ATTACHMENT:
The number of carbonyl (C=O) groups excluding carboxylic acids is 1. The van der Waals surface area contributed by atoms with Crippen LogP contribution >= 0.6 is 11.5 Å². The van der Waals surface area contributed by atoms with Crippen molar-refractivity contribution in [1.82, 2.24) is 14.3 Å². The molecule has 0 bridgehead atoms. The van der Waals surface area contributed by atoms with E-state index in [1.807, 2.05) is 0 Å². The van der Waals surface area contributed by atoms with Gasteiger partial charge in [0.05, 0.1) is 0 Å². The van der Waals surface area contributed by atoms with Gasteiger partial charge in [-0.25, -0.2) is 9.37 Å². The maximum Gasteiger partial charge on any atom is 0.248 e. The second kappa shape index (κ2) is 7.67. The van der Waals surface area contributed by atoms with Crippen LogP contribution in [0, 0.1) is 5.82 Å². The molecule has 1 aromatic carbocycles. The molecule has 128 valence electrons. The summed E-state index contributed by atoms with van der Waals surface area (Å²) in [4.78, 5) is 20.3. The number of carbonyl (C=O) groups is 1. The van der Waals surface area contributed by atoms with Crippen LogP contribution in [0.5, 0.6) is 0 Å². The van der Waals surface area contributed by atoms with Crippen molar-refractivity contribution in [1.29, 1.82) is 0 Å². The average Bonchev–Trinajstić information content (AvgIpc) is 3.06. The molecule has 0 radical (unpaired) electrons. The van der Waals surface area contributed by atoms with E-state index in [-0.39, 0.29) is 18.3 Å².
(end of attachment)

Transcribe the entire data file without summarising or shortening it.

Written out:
The number of carbonyl (C=O) groups excluding carboxylic acids is 1. The van der Waals surface area contributed by atoms with Crippen LogP contribution >= 0.6 is 11.5 Å². The van der Waals surface area contributed by atoms with Crippen molar-refractivity contribution in [1.82, 2.24) is 14.3 Å². The molecule has 0 bridgehead atoms. The van der Waals surface area contributed by atoms with E-state index in [1.807, 2.05) is 0 Å². The van der Waals surface area contributed by atoms with Gasteiger partial charge in [0.05, 0.1) is 0 Å². The van der Waals surface area contributed by atoms with Gasteiger partial charge in [-0.25, -0.2) is 9.37 Å². The maximum Gasteiger partial charge on any atom is 0.248 e. The second kappa shape index (κ2) is 7.67. The van der Waals surface area contributed by atoms with Crippen LogP contribution in [0, 0.1) is 5.82 Å². The molecule has 1 aromatic carbocycles. The molecule has 128 valence electrons. The summed E-state index contributed by atoms with van der Waals surface area (Å²) in [4.78, 5) is 20.3. The number of carbonyl (C=O) groups is 1. The van der Waals surface area contributed by atoms with Crippen LogP contribution in [0.5, 0.6) is 0 Å². The van der Waals surface area contributed by atoms with Crippen molar-refractivity contribution in [1.29, 1.82) is 0 Å². The average Bonchev–Trinajstić information content (AvgIpc) is 3.06. The molecule has 0 radical (unpaired) electrons. The van der Waals surface area contributed by atoms with E-state index in [-0.39, 0.29) is 18.3 Å².